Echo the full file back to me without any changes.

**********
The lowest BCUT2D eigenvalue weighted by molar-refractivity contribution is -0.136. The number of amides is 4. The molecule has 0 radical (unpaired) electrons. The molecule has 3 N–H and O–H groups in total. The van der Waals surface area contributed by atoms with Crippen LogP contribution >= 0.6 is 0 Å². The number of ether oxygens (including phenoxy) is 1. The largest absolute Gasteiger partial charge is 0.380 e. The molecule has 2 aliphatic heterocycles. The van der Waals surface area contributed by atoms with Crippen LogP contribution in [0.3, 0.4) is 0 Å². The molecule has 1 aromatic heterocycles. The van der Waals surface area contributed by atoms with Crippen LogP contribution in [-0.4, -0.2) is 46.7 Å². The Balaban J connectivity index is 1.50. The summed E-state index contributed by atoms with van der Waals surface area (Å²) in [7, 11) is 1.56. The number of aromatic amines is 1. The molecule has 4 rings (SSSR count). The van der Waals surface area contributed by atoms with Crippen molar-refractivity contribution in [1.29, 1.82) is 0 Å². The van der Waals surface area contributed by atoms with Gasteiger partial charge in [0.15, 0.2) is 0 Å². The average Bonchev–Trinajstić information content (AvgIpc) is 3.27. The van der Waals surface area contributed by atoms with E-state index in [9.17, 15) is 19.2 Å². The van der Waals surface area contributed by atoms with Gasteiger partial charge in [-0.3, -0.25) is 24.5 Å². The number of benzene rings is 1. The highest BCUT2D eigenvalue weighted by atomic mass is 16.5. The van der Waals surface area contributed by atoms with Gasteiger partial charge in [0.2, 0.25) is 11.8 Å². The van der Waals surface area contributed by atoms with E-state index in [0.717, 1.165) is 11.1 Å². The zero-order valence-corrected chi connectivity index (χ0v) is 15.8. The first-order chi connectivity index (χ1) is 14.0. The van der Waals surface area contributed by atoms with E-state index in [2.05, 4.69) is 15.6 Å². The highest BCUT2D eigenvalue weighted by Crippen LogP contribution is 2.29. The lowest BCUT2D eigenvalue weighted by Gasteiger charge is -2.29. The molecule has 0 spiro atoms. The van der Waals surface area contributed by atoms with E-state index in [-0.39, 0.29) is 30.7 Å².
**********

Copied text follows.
The lowest BCUT2D eigenvalue weighted by molar-refractivity contribution is -0.136. The number of amides is 4. The molecule has 0 radical (unpaired) electrons. The molecule has 3 N–H and O–H groups in total. The van der Waals surface area contributed by atoms with Crippen LogP contribution >= 0.6 is 0 Å². The number of ether oxygens (including phenoxy) is 1. The largest absolute Gasteiger partial charge is 0.380 e. The molecule has 2 aliphatic heterocycles. The van der Waals surface area contributed by atoms with Crippen LogP contribution in [0.3, 0.4) is 0 Å². The molecule has 1 aromatic heterocycles. The van der Waals surface area contributed by atoms with Crippen LogP contribution in [-0.4, -0.2) is 46.7 Å². The Balaban J connectivity index is 1.50. The summed E-state index contributed by atoms with van der Waals surface area (Å²) in [7, 11) is 1.56. The number of aromatic amines is 1. The molecule has 4 rings (SSSR count). The van der Waals surface area contributed by atoms with Crippen molar-refractivity contribution in [1.29, 1.82) is 0 Å². The van der Waals surface area contributed by atoms with Gasteiger partial charge in [0.15, 0.2) is 0 Å². The average Bonchev–Trinajstić information content (AvgIpc) is 3.27. The van der Waals surface area contributed by atoms with E-state index in [9.17, 15) is 19.2 Å². The van der Waals surface area contributed by atoms with Gasteiger partial charge in [-0.3, -0.25) is 24.5 Å². The number of benzene rings is 1. The highest BCUT2D eigenvalue weighted by atomic mass is 16.5. The van der Waals surface area contributed by atoms with Gasteiger partial charge in [0.2, 0.25) is 11.8 Å². The van der Waals surface area contributed by atoms with E-state index in [0.717, 1.165) is 11.1 Å². The zero-order valence-corrected chi connectivity index (χ0v) is 15.8. The first-order chi connectivity index (χ1) is 14.0. The van der Waals surface area contributed by atoms with E-state index in [2.05, 4.69) is 15.6 Å². The highest BCUT2D eigenvalue weighted by Crippen LogP contribution is 2.29. The lowest BCUT2D eigenvalue weighted by Gasteiger charge is -2.29. The molecule has 0 spiro atoms. The van der Waals surface area contributed by atoms with E-state index in [-0.39, 0.29) is 30.7 Å².